Fairport Convention: Come All Ye: The First Ten Years (UMC)
Formed 50 years ago, Fairport Convention soldiers on into the 21st century after numerous lineup changes with no original members (bassist Dave Pegg, dates back to 1969). The curators of Come All Ye assembled its seven discs, as the subtitle promises, from the band’s first 10 years. During that time, Fairport was at the forefront of British folk-rock, an unstable highbred that produced some beautifully realized ideas amidst the fiddle sticks.
Come All Ye is a well-selected collection of familiar studio tracks, outtakes and illuminating live performances in a variety of settings. The opening track, “Time Will Show the Wiser,” is grounded in the psychedelic twang of Buffalo Springfield; similarly, their reverberant cover of Bob Dylan’s “Jack O’Diamonds” echoes Quicksilver Messenger Service. Contemporary American rock was a primary influence at the onset, and yet, already, an English undercurrent can be heard in the pristine vocals of Sandy Denny, the first in a series of women who fronted the band with haunting Charlotte Brontë tones. Before long, the British dimension of their folk-rock grew more prominent. The grave cadences of Child Ballads seeped into their version of “One Sure Thing,” a song by an American, Harvey Brooks. Traditional British folk songs entered their repertoire.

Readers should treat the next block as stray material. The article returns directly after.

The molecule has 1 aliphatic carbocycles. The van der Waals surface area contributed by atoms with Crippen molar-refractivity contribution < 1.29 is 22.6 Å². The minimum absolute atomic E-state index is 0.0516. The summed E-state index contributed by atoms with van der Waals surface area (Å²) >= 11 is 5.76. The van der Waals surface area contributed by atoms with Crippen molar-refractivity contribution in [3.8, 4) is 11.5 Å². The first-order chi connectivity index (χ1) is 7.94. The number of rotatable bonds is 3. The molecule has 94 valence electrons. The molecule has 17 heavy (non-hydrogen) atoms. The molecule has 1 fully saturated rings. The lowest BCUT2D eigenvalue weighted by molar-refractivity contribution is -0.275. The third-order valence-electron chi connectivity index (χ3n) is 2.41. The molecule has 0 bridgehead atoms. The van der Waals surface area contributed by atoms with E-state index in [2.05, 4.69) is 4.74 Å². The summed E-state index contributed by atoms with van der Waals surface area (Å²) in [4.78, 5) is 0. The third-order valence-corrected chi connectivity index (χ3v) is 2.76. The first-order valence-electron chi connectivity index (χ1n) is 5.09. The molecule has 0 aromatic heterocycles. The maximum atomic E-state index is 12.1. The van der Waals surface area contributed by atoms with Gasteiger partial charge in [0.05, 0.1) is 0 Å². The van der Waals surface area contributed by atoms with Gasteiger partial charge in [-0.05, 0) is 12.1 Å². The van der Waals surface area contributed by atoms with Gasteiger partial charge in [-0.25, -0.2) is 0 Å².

All the while guitarist Richard Thompson came into his own as a songwriter, fashioning lyrics of startling immediacy set to a powerful refrain on “Meet on the Ledge,” and as a uniquely imaginative guitarist who blended Eastern modalities with folk and blues in solos of low-key intensity. Among Fairport’s strengths was its wealth of voices and writers as well its ability to reimagine songs by contemporaries (Dylan was a favorite) alongside the anonymous hand-me-downs of folk tradition. Some of the best instrumental collaborations occurred after David Swarbrick joined Fairport in 1969. His old country Celtic fiddling converged with Thompson’s caustic electricity to great effect on the dolefully minor-key “Doctor of Physick.”
With Thompson’s departure in 1971, Fairport began to recede into talented competence and as the ’70s continued, British folk-rock faded from the charts while hanging onto the niche audience that latter-day versions of the band continue to work. The early years represented on Come All Ye were glorious.